Premiered Thursday, March 25th, 2021 at 8:00PM ET
ANGRY, RAUCOUS AND SHAMELESSLY GORGEOUS By Pearl Cleage Directed By Camille A. Brown Starring Debbie Allen, Phylicia Rashad, Heather Alicia Simms, and Alicia Stith
Pearl Cleage’s “funny and hopeful” (Georgia Magazine) comedy is all about aging gracefully and gorgeously. Anna Campbell, now 65, sparked controversy when she bared it all on stage years ago. When a theatre festival asks to re-stage the work with a younger actress in her role, dramatic and comic fireworks ensue.
Premiered Thursday, April 8th, 2021 at 8:00PM ET
THE BALTIMORE WALTZ by Paula Vogel Directed by Lileana Blain-Cruz Starring Mary-Louise Parker, Eric McCormack, and Brandon Burton
A comic and dramatic fantasia based on the love and adventures of a brother and sister, one of whom has a fatal disease. Winner of the 1992 Obie Award for Best New American Play.
Premiered Thursday, April 29th, 2021 at 8:00PM ET
WATCH ON THE RHINE By Lillian Hellman Directed by Sarna Lapine Starring Ellen Burstyn, Alan Cox, Sasha Diamond, Alfred Enoch, Carla Gugino, Luca Padovan, Mary Beth Peil, Gabriella Pizzolo, Neel Sethi, and Jeremy Shamos
Written and set during the rise of Hitler’s Germany, Watch on the Rhine is a play about an American family, suddenly awakened to the danger threatening its liberty. Hellman’s powerful drama won the 1941 New York Drama Critics Circle Award.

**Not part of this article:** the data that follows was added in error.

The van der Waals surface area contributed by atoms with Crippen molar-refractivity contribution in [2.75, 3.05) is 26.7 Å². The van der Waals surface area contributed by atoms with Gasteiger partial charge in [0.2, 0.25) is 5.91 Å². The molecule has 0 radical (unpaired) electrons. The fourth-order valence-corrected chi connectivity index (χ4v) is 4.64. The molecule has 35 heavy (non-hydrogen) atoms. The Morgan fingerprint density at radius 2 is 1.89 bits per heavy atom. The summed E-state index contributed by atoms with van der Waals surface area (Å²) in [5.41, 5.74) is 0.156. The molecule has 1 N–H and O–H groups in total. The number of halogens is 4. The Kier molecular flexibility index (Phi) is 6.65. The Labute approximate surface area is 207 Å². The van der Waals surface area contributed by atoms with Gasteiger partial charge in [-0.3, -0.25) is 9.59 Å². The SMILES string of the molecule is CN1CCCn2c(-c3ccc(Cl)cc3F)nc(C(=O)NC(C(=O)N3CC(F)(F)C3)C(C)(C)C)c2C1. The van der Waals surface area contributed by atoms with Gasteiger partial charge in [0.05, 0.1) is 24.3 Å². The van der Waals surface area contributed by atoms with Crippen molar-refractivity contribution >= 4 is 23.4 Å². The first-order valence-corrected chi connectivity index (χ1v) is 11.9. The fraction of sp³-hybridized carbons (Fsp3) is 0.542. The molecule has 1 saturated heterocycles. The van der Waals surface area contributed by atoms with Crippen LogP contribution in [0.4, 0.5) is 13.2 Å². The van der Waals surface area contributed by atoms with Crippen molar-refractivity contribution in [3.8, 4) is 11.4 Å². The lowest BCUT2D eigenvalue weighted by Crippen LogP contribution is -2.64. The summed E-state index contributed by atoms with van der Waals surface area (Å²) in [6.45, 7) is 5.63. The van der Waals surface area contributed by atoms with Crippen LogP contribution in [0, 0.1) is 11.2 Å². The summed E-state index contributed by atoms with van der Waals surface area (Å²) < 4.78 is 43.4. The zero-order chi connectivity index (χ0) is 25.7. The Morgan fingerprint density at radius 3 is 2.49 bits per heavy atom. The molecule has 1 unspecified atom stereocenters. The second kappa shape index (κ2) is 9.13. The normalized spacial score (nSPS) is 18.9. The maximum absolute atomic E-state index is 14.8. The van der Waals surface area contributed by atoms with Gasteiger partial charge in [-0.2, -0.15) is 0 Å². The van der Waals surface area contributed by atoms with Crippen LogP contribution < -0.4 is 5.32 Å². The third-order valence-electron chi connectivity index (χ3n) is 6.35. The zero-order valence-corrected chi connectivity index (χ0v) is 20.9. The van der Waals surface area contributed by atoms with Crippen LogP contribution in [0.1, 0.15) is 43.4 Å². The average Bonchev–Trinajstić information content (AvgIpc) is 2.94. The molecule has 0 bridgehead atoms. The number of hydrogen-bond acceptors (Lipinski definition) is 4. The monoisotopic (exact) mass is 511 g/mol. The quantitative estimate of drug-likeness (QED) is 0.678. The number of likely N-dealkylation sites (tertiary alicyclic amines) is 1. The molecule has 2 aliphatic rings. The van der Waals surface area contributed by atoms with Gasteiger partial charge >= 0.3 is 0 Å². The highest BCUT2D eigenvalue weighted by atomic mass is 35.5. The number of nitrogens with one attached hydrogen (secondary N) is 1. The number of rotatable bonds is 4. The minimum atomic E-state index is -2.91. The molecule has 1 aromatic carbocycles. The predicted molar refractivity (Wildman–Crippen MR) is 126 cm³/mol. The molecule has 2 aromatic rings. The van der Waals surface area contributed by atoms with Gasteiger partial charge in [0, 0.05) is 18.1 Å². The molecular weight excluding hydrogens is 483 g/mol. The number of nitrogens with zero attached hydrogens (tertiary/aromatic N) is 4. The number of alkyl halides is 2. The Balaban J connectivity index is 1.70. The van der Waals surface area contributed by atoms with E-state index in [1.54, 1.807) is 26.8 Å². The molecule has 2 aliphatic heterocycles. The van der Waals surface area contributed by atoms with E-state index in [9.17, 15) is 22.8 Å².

Premiered Thursday, May 13th, 2021 at 8:00PM ET
THE SISTERS ROSENSWEIG By Wendy Wasserstein Directed by Anna D. Shapiro Starring Jason Alexander, John Behlmann, Tracee Chimo Pallero, Lisa Edelstein, Kathryn Hahn, Kathryn Newton, Chris Perfetti, and James Urbaniak
Three very different sisters reunite after a lengthy separation and discover humanity, respect, and love in this definitive serious comedy about sisterhood.
Premiered Thursday, May 20th, 2021 at 8:00PM ET
OHIO STATE MURDERS By Adrienne Kennedy Directed by Kenny Leon Starring Audra McDonald, Warner Miller, Lizan Mitchell, and Ben Rappaport
Ohio State Murders is an unusual look at the destructiveness of racism in the U.S. When Suzanne Alexander, a fictional African American writer, returns to Ohio State University to talk about the violence in her writing, a dark mystery unravels.